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Tuesday, January 14, 2020

Project 47, Chapter 7: To Bag? Or to Juice?

I’ll be blunt – I wanted this car low. Very low. As much as I enjoy a stock car, I found the stock suspension height “to be boring” as my good friend Jaime Trujillo from Belen, NM stated one time. These fat-fendered cars have attitude and what better way to bring that attitude out but to get them closer to the ground! Initially, when I purchased the Mustang II from TCI, it was equipped with air bags. I read the forums like there was no tomorrow. I enjoyed seeing the various suspension set ups and the creative ways builders were tucking everything tight to prevent a tremendous amount of sheet metal hacking. I was in the process of buying compressors, airlines, and the works until…

I won an online raffle on the Pro-Hopper Hydraulics website.

Hydraulics? On a bomb? Of all the pros and cons I heard about using hydraulics on a vintage car, I decided to go forward with it. I needed to find out for myself. Now, if I were to go with hydraulics, I’d have to change the game plan on the suspension set up. The debate about airbags or hydraulics has been going on for years and it still continues to this day. My personal opinion about the debate? Both have their place – I would go with either and enjoy it! Pictured below is the hydraulic set up I got from Pro Hopper – totally free (except for the $10 for the two raffle tickets) including shipping. I will always be grateful to Pro Hopper and the owner who opened the door to the hydraulic world. It’s been almost 7-years since I obtained the set-up and I still remember it like yesterday when I got the pumps, etc. I made a call to Pro-Hopper to personally thank them and I told them that this was going on a ’47 Chevy and that my friend and I were running an old car website.

Fast forward to 2012. “Juan, would you consider purchasing a set of three Adex dumps made by Andy”? my friend Jaime asked me. I said no, how come? I already have these nice Delta dumps. I was then “schooled” on aircraft hydraulics which I knew a little bit about. I began researching, asking questions, especially the history about them. A few months later, I was given the opportunity to purchase a set of Pesco 777 aircraft pumps along with “ZigZag slow down valves” and oxygen tanks. This was the old school way to raise and lower a vehicle. It’s a ’47 Chevy Fleetline…why not?! Besides, they look and sound so cool.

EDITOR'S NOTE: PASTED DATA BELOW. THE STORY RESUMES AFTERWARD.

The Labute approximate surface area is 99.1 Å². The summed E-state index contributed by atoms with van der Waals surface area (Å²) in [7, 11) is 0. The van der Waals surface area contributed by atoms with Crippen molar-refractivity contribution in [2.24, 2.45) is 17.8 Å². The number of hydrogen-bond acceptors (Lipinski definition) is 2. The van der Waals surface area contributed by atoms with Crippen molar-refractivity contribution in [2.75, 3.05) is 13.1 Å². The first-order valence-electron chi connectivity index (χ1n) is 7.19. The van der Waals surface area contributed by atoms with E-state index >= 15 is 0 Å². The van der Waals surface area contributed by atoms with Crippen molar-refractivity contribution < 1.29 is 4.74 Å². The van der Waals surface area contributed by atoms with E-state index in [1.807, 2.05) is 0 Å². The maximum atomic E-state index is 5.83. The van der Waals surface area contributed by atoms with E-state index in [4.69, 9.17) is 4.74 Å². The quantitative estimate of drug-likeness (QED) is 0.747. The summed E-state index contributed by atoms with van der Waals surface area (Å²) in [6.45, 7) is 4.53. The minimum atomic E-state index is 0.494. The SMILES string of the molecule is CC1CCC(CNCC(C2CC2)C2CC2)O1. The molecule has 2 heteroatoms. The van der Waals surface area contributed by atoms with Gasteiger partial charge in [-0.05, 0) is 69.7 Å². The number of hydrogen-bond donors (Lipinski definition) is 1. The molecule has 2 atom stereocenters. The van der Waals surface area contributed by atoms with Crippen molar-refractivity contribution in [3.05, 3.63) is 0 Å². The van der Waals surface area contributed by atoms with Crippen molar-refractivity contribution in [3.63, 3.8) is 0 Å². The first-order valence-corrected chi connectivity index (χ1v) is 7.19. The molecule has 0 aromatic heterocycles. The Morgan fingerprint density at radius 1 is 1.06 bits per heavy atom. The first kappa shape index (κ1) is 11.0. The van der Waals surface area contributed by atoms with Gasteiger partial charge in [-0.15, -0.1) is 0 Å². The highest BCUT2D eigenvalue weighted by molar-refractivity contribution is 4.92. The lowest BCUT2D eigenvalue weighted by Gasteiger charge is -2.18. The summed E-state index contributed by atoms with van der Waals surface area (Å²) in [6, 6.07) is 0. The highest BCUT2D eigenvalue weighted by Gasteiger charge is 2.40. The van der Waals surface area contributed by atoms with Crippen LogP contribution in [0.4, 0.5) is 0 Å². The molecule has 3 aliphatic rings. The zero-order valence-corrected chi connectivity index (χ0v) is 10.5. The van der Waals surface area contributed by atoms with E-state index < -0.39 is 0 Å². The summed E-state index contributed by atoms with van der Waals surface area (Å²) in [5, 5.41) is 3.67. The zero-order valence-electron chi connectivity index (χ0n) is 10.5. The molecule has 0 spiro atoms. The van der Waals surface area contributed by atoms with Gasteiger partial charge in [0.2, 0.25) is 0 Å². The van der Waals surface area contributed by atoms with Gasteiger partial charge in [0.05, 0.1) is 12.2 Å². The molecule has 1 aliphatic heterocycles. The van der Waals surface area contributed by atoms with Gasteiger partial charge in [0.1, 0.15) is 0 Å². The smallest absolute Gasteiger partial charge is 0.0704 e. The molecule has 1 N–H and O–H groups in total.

I set up the front with “coil under” configuration which meant that the coil spring was under the hydraulic cylinder. The coil springs are stock and I simply cut them in half for the front. It’s trial and error until I figure out ride height and ride performance. The front cylinders are 6-inch stroke purchased from Hoppos Hydraulics in Ontario, CA. The rear cylinders were originally 10-inch however, after advice given, I switched to 8-inch cylinders – also from Hoppos. Hoppos offers everything you need for your hydraulic or air bag set up (a future write up for Hoppos is pending). The rear spring configuration is coil over which means that the coil spring completely surrounds the cylinder. Coils are 250-lb rated and were purchased from Summit Racing.

The hydraulic set up is planned as such:

– (2) Pesco 777s
– (3) Republic Zig Zag Slow Down Valves (#8s)
– (4) Parker Accumulators
– (2) O2 Tanks Modified
– (3) Adex Dumps
– Anodized fittings
– Cloth covered wiring
– Plumbing to be hard-lined (Stainless Steel?)
– Shocks? (trial and error)

Below are some images of the aircraft hydraulic set-up. The Pesco pumps were restored by Jason Browning from JB Machine in North Carolina (tech article is featured here on ChevyBombs.com). I’d like to thank Carlos Trujillo for offering the aircraft set up as well. I want to make sure that they went to a good home. I’ll do a write up soon on the aircraft set up and how stuff is hooked up. More to come.

 

 

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